ADRIENNE MARTYN


Otatara | Hawkes Bay Museum 1999

“Each time we enter a new place, we become one of the ingredients of an existing hybridity, which is really what all ‘local’ places consist of. By entering that hybrid, we change it” Lucy Lippard 1997

The old idea that the landscape photographer captured the spirit of a place no longer holds. Instead, what the photograph offers is an enfolding of the site, the photographer and the histories that have produced both. The viewer will move through the images, locating each within a place that is already prepared for them as the viewer in turn brings her or his understanding to the images. Recognition and a transformation of prior perceptions will in turn enfold those images in the viewer’s understanding. In this instance, the viewer’s engagement will produce experiences that merge data and sensory experience, as the works tilt and tease with depths and surfaces that mirror, reflect and conceal. Metaphors of proximity and distance, intimacy and estrangement are produced in a strategy that is only apparently minimalist.

In this set of images Adrienne Martyn has moved through Otatara, framing specific interactions in a series of observations that refuse to present a pictorial whole, but work with the gridded format of the survey photo-graph. The viewer may imagine missing pieces, or may instead use the selected phenomena as indicators of the salient characteristics of the site. Martyn’s strategy implies that this mapping cannot remain within that site, but will move away from it in all directions - above, below and laterally, or diagonally, observing lateral slices through the intersections of sky, land and water. Consistently, these slices focus elements that imply the passage of time and movement across - water washing pebbles, reflections of cloud and light, the weathering of palisades. We are reminded that the sort of territorialisation that is represented by the grid is likely to fall heir to a similarly contingent deterritorialisation. The presence of elements which share both ‘natural’ and ‘cultural’ characteristics suggests that we can rely on neither aspect to remain constant.

Martyn’s three decades of work encompass not only several categories of photography - documentary, landscape, product, portrait and abstract - but also film and painting. Throughout, she has maintained a concern with two elements: a very formal geometric structure and an intensely observed accuracy of detail in found situations. As we can see in the works here, information has presented that would normally only be encountered by the sensitivity of the fingertip. This intimacy of engagement was present from her earliest works, which explored such visual and tactile references as the texture of leaves and gravel on a small secret path, or the slash of light in a broken fence. Her 1982 exhibition Surfaces explored this process explicitly. In the mid-1980s a similar approach to portraiture resulted in the production of what has become known as the uncanny, that sense of the strange in the familiar and the familiar in the strange, like secret boxes in the wardrobe. The amount of detail seemed almost forensic while the consequent sensation of closeness was countered by the elegance of the formal construction, and the quality of distanced attention conveyed by the subjects’ poses and expressions. Her paintings offered a similar problematic: minimal compositions countered by written texts that suggested emotional immediacy, or severe surfaces slashed by razor. In Martyn’s earlier work, then, formal structure and intimacy of detail or information were consistently resolved in an unstable interaction that made looking at the work at times a disquieting experience. Looking at these images in no way mimicked everyday visual experience. Instead they offered a hallucinatory sense of possession, a surplus of information, held at arm’s length by the rigours of geometric structure.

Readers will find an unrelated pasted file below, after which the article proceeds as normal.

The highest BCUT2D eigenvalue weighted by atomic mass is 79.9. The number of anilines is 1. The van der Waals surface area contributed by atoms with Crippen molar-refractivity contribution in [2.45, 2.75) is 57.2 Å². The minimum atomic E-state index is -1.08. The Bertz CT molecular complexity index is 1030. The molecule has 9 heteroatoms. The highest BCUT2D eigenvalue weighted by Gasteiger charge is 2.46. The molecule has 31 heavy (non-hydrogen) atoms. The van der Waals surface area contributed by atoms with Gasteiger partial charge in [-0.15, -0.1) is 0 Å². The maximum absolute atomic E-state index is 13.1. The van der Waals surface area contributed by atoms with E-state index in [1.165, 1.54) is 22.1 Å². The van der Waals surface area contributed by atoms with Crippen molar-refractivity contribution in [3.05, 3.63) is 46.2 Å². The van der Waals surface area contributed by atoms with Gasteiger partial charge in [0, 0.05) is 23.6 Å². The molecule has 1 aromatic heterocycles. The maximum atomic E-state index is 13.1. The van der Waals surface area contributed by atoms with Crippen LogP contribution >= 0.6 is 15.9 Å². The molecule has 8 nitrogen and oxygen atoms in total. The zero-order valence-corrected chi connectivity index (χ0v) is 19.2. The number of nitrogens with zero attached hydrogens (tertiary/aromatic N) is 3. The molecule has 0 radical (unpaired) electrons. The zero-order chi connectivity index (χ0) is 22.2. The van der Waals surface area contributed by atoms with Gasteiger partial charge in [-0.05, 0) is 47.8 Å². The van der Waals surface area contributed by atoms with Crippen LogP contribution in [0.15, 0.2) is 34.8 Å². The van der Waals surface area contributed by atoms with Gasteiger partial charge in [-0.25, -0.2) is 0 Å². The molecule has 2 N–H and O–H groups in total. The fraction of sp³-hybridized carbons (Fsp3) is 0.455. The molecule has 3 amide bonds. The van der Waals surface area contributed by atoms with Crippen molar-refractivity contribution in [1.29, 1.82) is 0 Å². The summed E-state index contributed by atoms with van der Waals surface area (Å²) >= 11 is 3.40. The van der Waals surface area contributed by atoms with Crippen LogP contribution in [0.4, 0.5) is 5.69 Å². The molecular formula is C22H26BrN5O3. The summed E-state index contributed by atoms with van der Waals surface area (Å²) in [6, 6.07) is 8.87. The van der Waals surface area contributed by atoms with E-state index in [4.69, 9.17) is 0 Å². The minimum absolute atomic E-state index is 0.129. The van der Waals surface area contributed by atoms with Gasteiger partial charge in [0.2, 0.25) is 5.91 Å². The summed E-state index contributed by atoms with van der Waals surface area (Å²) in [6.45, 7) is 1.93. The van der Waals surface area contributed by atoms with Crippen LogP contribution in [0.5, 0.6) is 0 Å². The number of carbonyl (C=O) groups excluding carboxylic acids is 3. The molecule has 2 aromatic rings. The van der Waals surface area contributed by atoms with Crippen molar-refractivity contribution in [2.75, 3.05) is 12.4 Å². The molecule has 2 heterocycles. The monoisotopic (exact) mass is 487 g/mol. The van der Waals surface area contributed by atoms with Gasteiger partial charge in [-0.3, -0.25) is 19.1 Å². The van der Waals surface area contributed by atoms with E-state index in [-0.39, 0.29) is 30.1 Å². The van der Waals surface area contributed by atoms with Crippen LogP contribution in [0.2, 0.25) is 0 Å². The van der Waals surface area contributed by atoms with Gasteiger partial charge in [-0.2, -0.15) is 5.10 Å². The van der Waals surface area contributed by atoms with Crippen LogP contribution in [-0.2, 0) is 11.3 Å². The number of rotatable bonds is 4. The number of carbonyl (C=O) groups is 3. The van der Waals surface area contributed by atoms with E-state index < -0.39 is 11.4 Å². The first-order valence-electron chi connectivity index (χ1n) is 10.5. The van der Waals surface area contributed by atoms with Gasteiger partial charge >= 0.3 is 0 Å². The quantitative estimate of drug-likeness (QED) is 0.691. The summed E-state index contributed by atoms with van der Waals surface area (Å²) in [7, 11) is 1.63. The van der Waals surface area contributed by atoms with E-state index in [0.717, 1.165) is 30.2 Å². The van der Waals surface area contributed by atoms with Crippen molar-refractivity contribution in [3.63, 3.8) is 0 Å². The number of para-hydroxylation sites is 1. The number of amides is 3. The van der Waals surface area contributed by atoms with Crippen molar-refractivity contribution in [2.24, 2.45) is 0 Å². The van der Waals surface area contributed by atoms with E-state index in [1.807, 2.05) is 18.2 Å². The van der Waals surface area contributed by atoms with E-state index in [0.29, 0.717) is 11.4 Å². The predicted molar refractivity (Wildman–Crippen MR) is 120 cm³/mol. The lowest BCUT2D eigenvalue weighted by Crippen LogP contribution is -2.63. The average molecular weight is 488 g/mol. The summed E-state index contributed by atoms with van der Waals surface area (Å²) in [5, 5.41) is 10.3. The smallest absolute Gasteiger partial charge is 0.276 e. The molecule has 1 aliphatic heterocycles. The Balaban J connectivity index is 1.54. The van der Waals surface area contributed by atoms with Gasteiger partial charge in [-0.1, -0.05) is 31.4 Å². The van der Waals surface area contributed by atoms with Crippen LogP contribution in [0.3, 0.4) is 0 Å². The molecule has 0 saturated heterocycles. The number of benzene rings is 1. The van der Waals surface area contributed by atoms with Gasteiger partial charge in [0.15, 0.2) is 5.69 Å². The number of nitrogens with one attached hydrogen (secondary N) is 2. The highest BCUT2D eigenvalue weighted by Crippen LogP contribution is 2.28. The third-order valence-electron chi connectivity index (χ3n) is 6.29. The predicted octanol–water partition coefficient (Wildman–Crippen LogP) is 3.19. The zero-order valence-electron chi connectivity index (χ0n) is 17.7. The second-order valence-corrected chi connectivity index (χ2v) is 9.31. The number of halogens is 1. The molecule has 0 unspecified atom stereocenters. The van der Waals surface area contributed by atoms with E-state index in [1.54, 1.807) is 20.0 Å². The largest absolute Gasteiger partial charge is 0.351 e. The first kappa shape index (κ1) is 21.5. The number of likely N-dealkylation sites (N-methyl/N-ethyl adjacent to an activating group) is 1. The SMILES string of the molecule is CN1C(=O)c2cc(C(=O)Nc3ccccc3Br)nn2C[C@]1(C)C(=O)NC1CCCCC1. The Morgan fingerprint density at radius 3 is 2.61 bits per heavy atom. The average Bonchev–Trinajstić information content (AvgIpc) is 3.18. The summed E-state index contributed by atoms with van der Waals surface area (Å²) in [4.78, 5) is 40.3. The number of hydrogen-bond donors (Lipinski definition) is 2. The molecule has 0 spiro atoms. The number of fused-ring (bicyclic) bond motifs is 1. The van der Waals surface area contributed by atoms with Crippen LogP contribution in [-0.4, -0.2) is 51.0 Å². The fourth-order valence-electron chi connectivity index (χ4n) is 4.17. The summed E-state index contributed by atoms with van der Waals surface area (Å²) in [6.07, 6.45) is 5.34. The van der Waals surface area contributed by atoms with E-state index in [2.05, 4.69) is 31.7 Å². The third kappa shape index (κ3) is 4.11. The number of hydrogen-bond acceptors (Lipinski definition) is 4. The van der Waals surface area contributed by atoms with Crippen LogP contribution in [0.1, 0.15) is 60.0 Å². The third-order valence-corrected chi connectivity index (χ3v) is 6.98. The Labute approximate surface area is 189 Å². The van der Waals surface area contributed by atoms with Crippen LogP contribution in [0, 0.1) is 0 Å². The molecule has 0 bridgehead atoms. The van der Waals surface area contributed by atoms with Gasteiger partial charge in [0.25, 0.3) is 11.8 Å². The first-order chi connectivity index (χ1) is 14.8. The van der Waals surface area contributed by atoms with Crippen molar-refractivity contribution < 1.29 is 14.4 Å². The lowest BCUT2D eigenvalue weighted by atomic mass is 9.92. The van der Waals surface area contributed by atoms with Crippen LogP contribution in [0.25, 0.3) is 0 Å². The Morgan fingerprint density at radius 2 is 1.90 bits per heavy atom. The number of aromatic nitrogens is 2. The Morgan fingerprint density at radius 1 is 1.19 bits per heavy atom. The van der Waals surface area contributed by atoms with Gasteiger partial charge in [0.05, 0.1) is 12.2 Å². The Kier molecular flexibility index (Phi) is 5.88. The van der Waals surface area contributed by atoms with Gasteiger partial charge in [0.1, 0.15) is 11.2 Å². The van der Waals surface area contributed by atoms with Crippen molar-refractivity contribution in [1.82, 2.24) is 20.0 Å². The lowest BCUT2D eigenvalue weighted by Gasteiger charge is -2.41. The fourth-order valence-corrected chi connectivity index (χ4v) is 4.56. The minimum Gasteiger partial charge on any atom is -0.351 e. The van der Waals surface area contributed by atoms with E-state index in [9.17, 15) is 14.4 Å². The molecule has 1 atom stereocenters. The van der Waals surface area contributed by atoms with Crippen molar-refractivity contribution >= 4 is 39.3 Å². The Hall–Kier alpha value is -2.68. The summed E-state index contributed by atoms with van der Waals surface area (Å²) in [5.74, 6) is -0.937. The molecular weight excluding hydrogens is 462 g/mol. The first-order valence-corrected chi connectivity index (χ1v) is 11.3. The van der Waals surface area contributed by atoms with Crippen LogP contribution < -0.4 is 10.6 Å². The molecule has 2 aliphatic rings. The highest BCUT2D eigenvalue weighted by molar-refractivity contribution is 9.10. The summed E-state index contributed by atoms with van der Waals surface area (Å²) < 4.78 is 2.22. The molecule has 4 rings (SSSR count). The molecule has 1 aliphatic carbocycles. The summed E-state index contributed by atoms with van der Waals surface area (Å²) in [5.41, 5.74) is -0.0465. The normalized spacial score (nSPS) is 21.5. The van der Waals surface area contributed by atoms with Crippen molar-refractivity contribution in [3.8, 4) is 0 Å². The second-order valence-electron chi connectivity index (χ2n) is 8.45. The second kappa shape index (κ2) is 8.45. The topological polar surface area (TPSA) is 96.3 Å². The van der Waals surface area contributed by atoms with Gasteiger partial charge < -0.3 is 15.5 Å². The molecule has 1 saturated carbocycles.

In the past few years Martyn has spent some time in Australia printing large colour images taken by survey cameras located in aeroplanes, to be used as documentation of the land’s use. While these works are not in colour, and are not clear records of a site’s potential for sale and distribution, they do record traces of occupation and enclosure. The site is one of particular importance for the tangata whenua, who have endorsed this project, and it is not an empty site. Freshly cut palisade stakes insist on engagement. In contrast, clouds, water and the more subtle effects of weathering, suggest that duration, possession and the intense knowledges of the senses co-exist in an unstable balance, as wooden forms, dissolving into the ground, cup negative space.

The philosopher Heraclitus said, “You can never step into the same river twice.” In this collection changes in scale locate the traveller’s eye, passing across, observing in detail and recording specific detail. At the same time the tools of formalist abstraction engage with a matrix of intimacy and distance and desire, suggesting that the very idea of possession is an impossibility.

Bridie Lonie

Lucy Lippard,“The Lure of the Local”, (1997) MIT Press, Harvard, p.6